I smushed everything back into place in my bag. My wallet was stowed away secretly. My phone was resting safely in my pocket. I had Eggy in my left hand and the empty bottle in my right hand. I walked over to the nearest trashcan and paused with fuzzy questions of which way to walk down the sidewalk. Right then, I did it. I thoughtlessly and gracefully tossed Eggy in the trashcan while the plastic bottle remained firmly in my grasp. I paused. I gasped. I slapped my forehead, and then, perched up onto the ledge where the can sat. Almost thereeee with my hand stretched out. But not quite. The trashcan was large enough that I needed to hop and gently toss myself over the edge to be able to reach it. I managed to escape with just a little pain to my stomach from being gouged by the metal edge. I'm sure there were some very confused tourists snapping photos and whispering about the crazy chick in the trashcan. If they only knew half of the truth... Most importantly, Eggy survived without any impact/liquid damage or any squishy/sticky/gross residue.
Grace? I'm still hunting for that in the trash can I lost it in years ago (if I ever had it).
Wednesday, May 16, 2012
Tuesday, May 15, 2012
Prompt #2: Living with diabetes (or caring for someone who lives with it) sure does take a lot of work, and it's easy to be hard on ourselves if we aren't “perfect”. But today it's time to give ourselves some much deserved credit. Tell us about just one diabetes thing you (or your loved one) does spectacularly! Fasting blood sugar checks, oral meds sorted and ready, something always on hand to treat a low, or anything that you do for diabetes. Nothing is too big or too small to celebrate doing well!
After nearly 15 years, I have become an expert at just making tiny adjustments.
Every day is different in terms of how often I check, how much I eat, and how well I count carbs, but as a whole I've made great strides in just accepting the hand that I'm dealt daily. That's not say that I never complain. My twitter feed is littered with #bgnow-s, #cgmnow-s, and the all important RAWRRRR-s. But overall as a whole, I keep my cool with diabetes by just making little adjustments to my routine on my own.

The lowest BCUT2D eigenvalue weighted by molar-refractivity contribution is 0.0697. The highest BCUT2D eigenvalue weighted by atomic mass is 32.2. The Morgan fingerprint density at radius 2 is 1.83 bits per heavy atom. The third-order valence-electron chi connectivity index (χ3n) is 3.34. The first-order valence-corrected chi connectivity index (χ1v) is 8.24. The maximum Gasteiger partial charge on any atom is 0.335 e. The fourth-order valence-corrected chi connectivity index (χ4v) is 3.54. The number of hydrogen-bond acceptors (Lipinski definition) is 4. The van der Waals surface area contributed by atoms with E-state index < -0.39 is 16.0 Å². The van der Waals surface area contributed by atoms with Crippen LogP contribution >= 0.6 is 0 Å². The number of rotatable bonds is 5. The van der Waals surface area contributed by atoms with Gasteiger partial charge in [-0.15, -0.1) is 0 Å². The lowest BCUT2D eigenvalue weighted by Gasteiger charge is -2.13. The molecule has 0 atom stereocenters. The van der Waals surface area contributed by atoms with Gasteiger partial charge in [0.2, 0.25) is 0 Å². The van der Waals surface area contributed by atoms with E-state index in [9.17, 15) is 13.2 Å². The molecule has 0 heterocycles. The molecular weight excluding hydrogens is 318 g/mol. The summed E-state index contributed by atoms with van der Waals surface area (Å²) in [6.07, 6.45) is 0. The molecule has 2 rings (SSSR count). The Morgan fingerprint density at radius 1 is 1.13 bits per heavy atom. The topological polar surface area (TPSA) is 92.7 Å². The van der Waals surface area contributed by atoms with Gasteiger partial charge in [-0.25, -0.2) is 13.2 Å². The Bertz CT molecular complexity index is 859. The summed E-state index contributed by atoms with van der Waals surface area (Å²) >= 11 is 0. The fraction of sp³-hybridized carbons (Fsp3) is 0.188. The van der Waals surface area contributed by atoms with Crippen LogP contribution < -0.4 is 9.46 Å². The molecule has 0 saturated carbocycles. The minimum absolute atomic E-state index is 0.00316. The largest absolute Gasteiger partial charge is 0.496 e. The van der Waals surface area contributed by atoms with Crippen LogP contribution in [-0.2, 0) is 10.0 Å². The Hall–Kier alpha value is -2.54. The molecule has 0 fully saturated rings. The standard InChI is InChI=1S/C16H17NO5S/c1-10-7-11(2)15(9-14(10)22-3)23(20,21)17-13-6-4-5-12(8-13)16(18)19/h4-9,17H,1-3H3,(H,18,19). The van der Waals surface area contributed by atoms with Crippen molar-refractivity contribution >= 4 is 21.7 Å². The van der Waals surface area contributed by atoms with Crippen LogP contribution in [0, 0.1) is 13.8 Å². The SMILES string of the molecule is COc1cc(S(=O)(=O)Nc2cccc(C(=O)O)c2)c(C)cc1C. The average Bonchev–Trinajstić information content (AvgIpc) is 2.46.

From early in my diabetes career to now, things have been different. I can't say that I remember the times during my early diagnosis where I shot up for a perfectly measured meal and was not allowed to leave food on my plate. It happened. Often. But those memories have migrated into that fuzzy far-way drawer of my brain. Everything was precise and rigid. Like the definition of insanity, I did the exact same thing every day and expected the same results.
Now, I make little adjustments like a pro. Sometimes I visualize my diabetes (personified as a squeaky pancreas) as a little crank motor. Busy schedule? Crank the lever a little to the left for a half turn of more food. Bad day with tons of stress? Crank the lever wayyy to the right for three full turns more of insulin. I'm extremely comfortable adjusting and waiting. Adjusting and waiting. Adjusting...and waiting some more. Very rarely do I freak out about what's going on and need to start from scratch. Pull out all the parts and clean up the grease before putting it all back together. To be honest, I can't really remember the last time I hit reboot. Like everything else, I just go with the flow and enjoy the ride as best I can.
Monday, May 14, 2012
For diabetes based blogs and websites, I have a relatively short list that I follow on a regular basis. The rest of the random storytellers I find are the direct result of Twitter mentions with interesting hooks. I'm sure there are a handful or so that "everyone" reads because of their popularity, writing style, or particular topic (everyone has a theme whether they know it or not). Instead of scouring the internet or my friends' list for cool ones, I'm just going to highlight some blogs that are lingering in my RSS reading list that I haven't heard lots of people tweeting about. My really abbreviated and wayyy out of date side list has more. And because I'm lazy, bullet points and short descriptions follow (IN RANDOM ORDER)!
- Nerdy April's Space Adventures
There are many struggles for a brainy woman (read: aerospace engineer) to win her right to float above us in the next big frontier. Space is definitely not the last adventure that diabetes will tag along on. I'm rooting her on and reading along. She's also getting married soon (to an engineer!), which is always something fun to hear about!
- The Sweet Life @ Blast Magazine
So I had seen tweets by this chickabee wandering around before when I was still a lurker in the DOC. I knew then what I knew as soon as I met her. She rocks. The socks. OFF EVERYTHING. We have a lot of random stuff in common beyond our dysfunctional pancrei. We're both young, brilliant, enthusiastic, addicted to sitting in our cars rocking out to the radio, and to be brief: awesome. Also, she's a great writer and activist (especially for DHF). Read her. NOW!